HTML HTML or HyperText Markup Language is the standard markup language used to create web pages. HTML is written in the form of HTML elements consisting of tags enclosed in angle brackets (like <html>). HTML tags most commonly come in pairs like <h1>and </h1>, although some tags represent empty elements and so are unpaired, for example <img>. The first tag in a pair is the start tag, and the second tag is the end tag (they are also called opening tags and closing tags). The purpose of a web browser is to read HTML documents and compose them into visible or audible web pages. Web browsers can also refer to Cascading Style Sheets (CSS) to define the look and layout of text and other material. History[edit] The historic logo made by the W3C Development[edit] In 1980, physicist Tim Berners-Lee, who was a contractor at CERN, proposed and prototyped ENQUIRE, a system for CERN researchers to use and share documents. Further development under the auspices of the IETF was stalled by competing interests.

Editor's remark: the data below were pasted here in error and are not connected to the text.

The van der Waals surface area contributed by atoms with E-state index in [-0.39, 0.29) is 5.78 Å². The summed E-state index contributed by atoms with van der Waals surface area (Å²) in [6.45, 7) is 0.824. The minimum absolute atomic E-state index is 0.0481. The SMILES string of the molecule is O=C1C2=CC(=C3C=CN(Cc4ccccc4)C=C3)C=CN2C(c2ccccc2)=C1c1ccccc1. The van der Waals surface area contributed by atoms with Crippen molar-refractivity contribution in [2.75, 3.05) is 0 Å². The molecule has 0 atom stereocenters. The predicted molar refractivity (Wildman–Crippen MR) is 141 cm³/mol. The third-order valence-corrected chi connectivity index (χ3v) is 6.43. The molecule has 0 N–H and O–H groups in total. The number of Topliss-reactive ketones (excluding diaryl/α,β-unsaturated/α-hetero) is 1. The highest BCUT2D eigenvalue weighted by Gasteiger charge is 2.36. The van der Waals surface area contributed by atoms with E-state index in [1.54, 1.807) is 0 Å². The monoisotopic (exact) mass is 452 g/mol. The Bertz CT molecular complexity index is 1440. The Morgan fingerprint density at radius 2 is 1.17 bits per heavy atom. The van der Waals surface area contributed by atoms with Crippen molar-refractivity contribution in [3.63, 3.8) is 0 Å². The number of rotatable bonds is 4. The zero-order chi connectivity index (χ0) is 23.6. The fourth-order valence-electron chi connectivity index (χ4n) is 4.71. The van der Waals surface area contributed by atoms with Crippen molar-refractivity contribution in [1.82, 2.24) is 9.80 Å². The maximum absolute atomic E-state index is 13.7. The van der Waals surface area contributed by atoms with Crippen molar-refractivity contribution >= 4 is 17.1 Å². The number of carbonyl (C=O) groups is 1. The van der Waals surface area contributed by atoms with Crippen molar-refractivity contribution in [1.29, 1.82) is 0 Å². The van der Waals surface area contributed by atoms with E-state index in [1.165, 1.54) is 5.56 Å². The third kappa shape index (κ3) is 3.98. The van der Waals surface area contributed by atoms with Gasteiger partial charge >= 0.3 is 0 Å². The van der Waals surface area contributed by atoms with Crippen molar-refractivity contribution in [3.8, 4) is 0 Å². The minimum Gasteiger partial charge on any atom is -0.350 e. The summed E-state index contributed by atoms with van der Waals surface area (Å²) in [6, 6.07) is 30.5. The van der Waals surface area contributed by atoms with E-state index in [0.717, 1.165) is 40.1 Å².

Fully qualified domain name A fully qualified domain name (FQDN), sometimes also referred to as an absolute domain name,[1] is a domain name that specifies its exact location in the tree hierarchy of the Domain Name System (DNS). It specifies all domain levels, including the top-level domain and the root zone.[2] A fully qualified domain name is distinguished by its lack of ambiguity: it can be interpreted only in one way. The DNS root domain is unnamed, which is expressed by the empty label, resulting in a fully qualified domain name ending with the full stop (period) character. In contrast to a domain name that is fully specified, a domain name that does not include the full path of labels up to the DNS root, is often called a partially qualified domain name. Syntax[edit] A fully qualified domain name consists of a list of domain labels representing the hierarchy from the lowest relevant level in the DNS to the top-level domain (TLD). The DNS root is unnamed, expressed as the empty label terminated by the dot.